Impetus for the book came from the International Symposium on ComputerLearner Corpora, Second Language Acquisition and Foreign Language Teach-ing organised by Joseph Hung and Sylviane Granger at the Chinese Univer-sity of Hong Kong in 1998. The volume is not a proceedings volume however,but a collection of articles which focus specifically on the interrelationshipsbetween computer learner corpora, second language acquisition and foreignlanguage teaching.
The volume is divided into three sections:The first section by Granger provides a general overview of learner cor-
pus research and situates learner corpora within Second Language Acquisitionstudies and Foreign Language Teaching.
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The three chapters in the second section illustrate a range of corpus-basedapproaches to interlanguage analysis. The first chapter by Altenberg illustrateshow contrastive analysis, an approach to learner language whose validity hasvery much been challenged over the years, has now been reinterpreted within alearner corpus perspective and can offer valuable insights into transfer-relatedlanguage phenomena. The following two studies, one cross-sectional by Aijmerand the other longitudinal by Housen, demonstrate the power of learner cor-pus data to uncover features of interlanguage grammar.
The chapters in the third section demonstrate the direct pedagogical rele-vance of learner corpus work. In the first chapter, Meunier analyses the currentand potential contribution of native and learner corpora to the field of gram-mar teaching. In the following chapter, Hasselgrens analysis of a corpus of spo-ken learner language is an attempt to put measurable parameters on the noto-riously difficult to define notion of fluency, with the ultimate aim of introduc-ing increased objectivity into evaluating fluency within testing procedures. Intheir study of job applications, Connor, Precht and Upton argue for the valueof genre-specific corpora in understanding more about learner language use,and demonstrate how a learner-corpus based approach to the ESP field can beused to refine current approaches to ESP pedagogy. The last two chapters showhow the use of learner corpus data can lead to the development of new teachingand learning tools (Allan) and classroom methodologies (Seidlhofer).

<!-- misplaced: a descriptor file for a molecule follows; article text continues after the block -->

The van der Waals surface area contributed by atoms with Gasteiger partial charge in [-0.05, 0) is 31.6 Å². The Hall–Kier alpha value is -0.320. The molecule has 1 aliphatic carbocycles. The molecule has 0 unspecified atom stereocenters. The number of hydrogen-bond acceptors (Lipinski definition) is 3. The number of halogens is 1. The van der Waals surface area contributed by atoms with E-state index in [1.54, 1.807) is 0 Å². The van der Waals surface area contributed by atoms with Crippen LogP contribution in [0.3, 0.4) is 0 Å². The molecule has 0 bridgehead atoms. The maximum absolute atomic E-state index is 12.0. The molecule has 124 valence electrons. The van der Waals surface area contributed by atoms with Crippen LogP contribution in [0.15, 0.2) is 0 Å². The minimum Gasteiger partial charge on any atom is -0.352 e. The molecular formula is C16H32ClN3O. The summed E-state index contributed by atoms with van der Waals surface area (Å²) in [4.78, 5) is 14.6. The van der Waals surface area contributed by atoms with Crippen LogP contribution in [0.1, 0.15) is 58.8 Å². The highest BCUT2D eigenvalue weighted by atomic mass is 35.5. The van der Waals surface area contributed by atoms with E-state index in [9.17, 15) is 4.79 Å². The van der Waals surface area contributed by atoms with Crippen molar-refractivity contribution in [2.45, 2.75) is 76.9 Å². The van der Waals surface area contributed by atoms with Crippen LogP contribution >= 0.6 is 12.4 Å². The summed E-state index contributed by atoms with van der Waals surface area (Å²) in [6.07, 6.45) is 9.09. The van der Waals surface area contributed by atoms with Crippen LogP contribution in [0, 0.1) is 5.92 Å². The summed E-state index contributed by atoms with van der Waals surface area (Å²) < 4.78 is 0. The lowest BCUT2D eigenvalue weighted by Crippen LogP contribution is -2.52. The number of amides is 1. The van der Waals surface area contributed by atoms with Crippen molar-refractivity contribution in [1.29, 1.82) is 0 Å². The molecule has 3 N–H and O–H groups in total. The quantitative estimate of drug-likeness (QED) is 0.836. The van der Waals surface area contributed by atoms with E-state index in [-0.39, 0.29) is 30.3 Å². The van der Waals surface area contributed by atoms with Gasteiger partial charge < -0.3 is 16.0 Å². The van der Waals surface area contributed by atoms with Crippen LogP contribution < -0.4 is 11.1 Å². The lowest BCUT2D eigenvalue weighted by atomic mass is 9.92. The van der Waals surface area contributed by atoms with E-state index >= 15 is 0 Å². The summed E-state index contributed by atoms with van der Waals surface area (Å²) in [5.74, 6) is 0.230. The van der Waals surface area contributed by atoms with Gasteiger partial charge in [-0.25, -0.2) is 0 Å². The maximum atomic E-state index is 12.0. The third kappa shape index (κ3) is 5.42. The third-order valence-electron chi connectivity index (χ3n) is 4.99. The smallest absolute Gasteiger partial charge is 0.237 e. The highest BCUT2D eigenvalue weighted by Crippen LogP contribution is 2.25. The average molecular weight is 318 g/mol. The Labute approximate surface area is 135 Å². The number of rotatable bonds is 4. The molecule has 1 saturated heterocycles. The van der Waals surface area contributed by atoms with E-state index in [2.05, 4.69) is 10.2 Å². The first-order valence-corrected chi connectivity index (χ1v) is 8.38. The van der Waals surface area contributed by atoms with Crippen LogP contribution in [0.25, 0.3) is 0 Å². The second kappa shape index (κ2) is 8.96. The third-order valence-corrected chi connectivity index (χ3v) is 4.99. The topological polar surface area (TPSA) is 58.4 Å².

Finally, we would like to express our gratitude to the acquisition editor,Kees Vaes, for his continuing support and encouragement and the two se-ries editors, Jan Hulstijn and Birgit Harley, for their insightful comments onpreliminary versions of the volume. We would also like to express our grati-tude to all the authors who have contributed to the volume for their patientwait for the volume to appear and their ever-willingness to effect the changesasked of them.
Sylviane Granger, Joseph Hung and Stephanie Petch-TysonLouvain-la-Neuve and Hong Kong
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List of contributors
Quentin Grant AllanUniversity of Hong Kong, China
Karin AijmerGteborg University, Sweden
Bengt AltenbergLund University, Sweden
Ulla ConnorIndiana University Purdue University Indianapolis, USA
Sylviane GrangerUniversit catholique de Louvain, Belgium
Angela HasselgrenUniversity of Bergen, Norway
Alex HousenVrije Universiteit Brussel, Belgium
Kristen PrechtNorthern Arizona University, USA
Fanny MeunierUniversit catholique de Louvain, Belgium
Barbara SeidlhoferUniversity of Vienna, Austria
Thomas UptonIndiana University Purdue University Indianapolis, USA
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I. The role of computer learner corporain SLA research and FLT
A Birds-eye view of learner corpus research
Sylviane GrangerUniversit catholique de Louvain, Belgium
This chapter is intended to provide a practical, comprehensive overview oflearner corpus research. Granger first situates learner corpus research in re-lation to SLA and ELT research then goes on to discuss corpus compilation,highlighting the importance of establishing clear design criteria, which sheargues should always bear a close relation to a particular research objective.Then follows a detailed discussion of methodologies